This is part of a series of metaphors where I try to describe what it feels like to live inside my body.
It’s been snowing all day. I’ve walked to and from three appointments and each time has been increasingly wet and white. Each time, stepping into the warmth of home has felt just a little bit better.
When I was a kid we had a huge hill that in the summer time was used to pasture our horses and cows. In the winter it was the perfect place to toboggan. I remember cramming four, or five, or six of us onto a sled (sometimes also an unwilling dog) and screaming all the way down unto we’d fly off and get get snow in our coats, our boots, our mittens, and our mouths.
The hill was steep so I would carefully step in my dads footprints on the way up to make it just a bit easier. We would slide until it was dark and our bodies were exhausted and we were frozen through.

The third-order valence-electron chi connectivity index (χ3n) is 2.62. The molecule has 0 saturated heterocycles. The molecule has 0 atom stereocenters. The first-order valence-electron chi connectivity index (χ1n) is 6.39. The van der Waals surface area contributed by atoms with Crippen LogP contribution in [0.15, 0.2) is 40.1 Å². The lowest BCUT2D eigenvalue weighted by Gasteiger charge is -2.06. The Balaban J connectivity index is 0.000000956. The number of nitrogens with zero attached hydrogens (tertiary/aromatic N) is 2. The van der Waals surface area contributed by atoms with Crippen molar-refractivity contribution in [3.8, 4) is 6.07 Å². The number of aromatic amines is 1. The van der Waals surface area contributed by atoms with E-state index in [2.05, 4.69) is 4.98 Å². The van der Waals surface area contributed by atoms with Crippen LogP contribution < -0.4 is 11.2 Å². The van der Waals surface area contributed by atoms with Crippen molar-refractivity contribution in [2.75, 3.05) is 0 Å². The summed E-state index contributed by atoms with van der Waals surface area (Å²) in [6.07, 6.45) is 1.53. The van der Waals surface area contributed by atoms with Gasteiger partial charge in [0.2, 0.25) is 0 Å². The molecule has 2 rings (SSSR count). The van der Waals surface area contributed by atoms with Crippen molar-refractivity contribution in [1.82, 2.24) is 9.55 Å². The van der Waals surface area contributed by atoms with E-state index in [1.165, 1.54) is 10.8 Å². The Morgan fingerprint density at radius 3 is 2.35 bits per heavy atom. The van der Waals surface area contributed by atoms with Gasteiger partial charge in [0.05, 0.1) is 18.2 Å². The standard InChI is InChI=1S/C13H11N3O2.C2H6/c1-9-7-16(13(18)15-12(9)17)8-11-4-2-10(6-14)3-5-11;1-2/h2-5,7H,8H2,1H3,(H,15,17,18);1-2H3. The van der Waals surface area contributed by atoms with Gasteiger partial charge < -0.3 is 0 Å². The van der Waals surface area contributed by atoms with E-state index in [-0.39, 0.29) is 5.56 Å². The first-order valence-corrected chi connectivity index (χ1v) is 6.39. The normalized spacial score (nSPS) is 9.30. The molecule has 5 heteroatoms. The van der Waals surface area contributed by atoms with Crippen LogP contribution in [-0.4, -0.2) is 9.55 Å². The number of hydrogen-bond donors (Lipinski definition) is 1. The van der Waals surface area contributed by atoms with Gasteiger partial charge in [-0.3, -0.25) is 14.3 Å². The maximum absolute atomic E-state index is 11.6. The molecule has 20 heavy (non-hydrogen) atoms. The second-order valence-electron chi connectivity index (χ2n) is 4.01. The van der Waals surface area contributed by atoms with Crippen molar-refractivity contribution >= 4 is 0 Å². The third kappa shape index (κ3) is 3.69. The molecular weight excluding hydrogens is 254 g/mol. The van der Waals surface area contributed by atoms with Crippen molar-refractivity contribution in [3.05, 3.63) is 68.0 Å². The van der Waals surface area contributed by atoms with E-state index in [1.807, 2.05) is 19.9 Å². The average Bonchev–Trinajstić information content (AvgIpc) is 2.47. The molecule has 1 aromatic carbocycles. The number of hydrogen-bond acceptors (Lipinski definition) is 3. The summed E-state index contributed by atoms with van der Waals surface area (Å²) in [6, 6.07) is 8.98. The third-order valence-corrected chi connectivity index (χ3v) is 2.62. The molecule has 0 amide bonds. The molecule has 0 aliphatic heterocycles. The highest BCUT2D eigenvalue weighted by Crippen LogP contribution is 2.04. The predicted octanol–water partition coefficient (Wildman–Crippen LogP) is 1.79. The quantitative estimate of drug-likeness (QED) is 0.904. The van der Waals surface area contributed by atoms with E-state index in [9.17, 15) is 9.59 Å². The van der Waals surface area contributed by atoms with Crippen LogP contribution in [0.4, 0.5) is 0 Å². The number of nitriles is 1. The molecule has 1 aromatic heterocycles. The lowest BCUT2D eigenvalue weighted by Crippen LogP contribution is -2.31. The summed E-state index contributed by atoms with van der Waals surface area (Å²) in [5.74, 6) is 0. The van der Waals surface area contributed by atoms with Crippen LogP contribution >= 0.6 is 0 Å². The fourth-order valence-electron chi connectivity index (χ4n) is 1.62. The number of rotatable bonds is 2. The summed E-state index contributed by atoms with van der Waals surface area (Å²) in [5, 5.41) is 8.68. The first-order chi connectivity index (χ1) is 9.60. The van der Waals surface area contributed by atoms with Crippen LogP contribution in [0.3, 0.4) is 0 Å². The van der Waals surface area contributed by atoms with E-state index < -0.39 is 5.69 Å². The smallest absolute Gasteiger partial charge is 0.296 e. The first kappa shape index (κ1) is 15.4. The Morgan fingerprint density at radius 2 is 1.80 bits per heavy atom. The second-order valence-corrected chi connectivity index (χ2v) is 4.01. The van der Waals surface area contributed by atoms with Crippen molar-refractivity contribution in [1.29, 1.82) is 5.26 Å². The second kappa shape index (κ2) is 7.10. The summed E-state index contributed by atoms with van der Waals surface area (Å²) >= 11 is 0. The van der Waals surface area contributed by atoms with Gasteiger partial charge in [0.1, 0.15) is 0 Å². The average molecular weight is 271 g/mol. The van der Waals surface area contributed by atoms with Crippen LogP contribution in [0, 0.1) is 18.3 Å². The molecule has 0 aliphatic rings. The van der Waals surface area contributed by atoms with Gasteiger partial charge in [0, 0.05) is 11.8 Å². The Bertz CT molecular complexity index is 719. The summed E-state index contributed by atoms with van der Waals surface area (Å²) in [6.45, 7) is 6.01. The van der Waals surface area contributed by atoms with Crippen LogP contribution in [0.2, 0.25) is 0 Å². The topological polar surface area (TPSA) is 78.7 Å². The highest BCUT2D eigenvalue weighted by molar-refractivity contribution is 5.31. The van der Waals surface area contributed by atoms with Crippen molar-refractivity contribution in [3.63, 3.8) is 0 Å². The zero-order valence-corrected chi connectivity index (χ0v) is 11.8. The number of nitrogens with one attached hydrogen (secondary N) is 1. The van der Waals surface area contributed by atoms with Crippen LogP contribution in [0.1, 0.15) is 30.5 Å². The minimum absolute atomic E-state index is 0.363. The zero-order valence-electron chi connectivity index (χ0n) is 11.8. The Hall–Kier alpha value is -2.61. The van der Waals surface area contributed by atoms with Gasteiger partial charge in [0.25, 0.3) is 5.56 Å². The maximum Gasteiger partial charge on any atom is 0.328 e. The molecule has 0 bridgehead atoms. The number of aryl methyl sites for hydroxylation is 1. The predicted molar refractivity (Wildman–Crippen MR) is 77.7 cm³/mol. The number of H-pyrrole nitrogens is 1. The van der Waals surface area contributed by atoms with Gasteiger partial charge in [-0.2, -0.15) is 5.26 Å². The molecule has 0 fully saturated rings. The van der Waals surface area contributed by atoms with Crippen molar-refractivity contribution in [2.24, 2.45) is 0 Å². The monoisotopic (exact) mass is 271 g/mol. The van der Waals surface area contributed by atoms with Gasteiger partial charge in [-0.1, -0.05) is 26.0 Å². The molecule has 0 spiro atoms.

We’d trudge back to the house, stow the sleds, find space around the woodstove for our sopping wet mitts, and make our way to the kitchen for hot chocolate.
Wrapping my numb fingers around that warm mug was heaven. When you’re that cold you can’t really remember what warmth feels like. And then all of a sudden it’s there and it’s better than you could have dreamed. What a relief.
That’s what my husbands hugs feel like at the end of a hard day. All day I fight my failing muscles to stay upright. My back spasms as I sit up, my arms move as though they’re weighed down with bricks no matter what I carry. My steps feel like those long over reaching uphill steps back up the toboggan hill.
When you’re that exhausted you can’t really remember what a peaceful body feels like. And then he’s there and he’s supporting me as I let all my muscles relax into him and it’s better than I could have imagined.
What a relief.